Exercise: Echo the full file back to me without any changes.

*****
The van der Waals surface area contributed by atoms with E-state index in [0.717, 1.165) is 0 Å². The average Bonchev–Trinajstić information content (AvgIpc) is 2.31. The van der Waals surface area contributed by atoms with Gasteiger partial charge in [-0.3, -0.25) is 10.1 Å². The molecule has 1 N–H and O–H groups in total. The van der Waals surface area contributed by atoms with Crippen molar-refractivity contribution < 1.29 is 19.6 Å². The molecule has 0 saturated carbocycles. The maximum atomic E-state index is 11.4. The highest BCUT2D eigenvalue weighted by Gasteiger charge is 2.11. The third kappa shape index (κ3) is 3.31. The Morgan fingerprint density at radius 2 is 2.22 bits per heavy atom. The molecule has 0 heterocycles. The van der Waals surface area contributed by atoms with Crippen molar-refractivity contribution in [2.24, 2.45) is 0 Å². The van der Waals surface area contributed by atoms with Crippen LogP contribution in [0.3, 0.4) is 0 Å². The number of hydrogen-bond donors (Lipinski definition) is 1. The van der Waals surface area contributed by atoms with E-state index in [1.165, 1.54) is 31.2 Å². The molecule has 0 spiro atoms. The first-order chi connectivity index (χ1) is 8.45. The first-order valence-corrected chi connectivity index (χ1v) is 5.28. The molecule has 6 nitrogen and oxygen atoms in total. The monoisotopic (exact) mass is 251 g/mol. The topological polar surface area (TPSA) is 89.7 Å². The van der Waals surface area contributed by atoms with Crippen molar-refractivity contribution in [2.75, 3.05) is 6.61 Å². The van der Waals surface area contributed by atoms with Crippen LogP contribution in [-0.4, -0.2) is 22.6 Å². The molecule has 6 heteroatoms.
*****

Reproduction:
The van der Waals surface area contributed by atoms with E-state index in [0.717, 1.165) is 0 Å². The average Bonchev–Trinajstić information content (AvgIpc) is 2.31. The van der Waals surface area contributed by atoms with Gasteiger partial charge in [-0.3, -0.25) is 10.1 Å². The molecule has 1 N–H and O–H groups in total. The van der Waals surface area contributed by atoms with Crippen molar-refractivity contribution < 1.29 is 19.6 Å². The molecule has 0 saturated carbocycles. The maximum atomic E-state index is 11.4. The highest BCUT2D eigenvalue weighted by Gasteiger charge is 2.11. The third kappa shape index (κ3) is 3.31. The Morgan fingerprint density at radius 2 is 2.22 bits per heavy atom. The molecule has 0 heterocycles. The van der Waals surface area contributed by atoms with Crippen molar-refractivity contribution in [2.24, 2.45) is 0 Å². The van der Waals surface area contributed by atoms with Crippen LogP contribution in [0.3, 0.4) is 0 Å². The number of hydrogen-bond donors (Lipinski definition) is 1. The van der Waals surface area contributed by atoms with E-state index in [1.165, 1.54) is 31.2 Å². The molecule has 0 spiro atoms. The first-order chi connectivity index (χ1) is 8.45. The first-order valence-corrected chi connectivity index (χ1v) is 5.28. The molecule has 6 nitrogen and oxygen atoms in total. The monoisotopic (exact) mass is 251 g/mol. The topological polar surface area (TPSA) is 89.7 Å². The van der Waals surface area contributed by atoms with Crippen molar-refractivity contribution in [2.75, 3.05) is 6.61 Å². The van der Waals surface area contributed by atoms with Crippen LogP contribution in [-0.4, -0.2) is 22.6 Å². The molecule has 6 heteroatoms.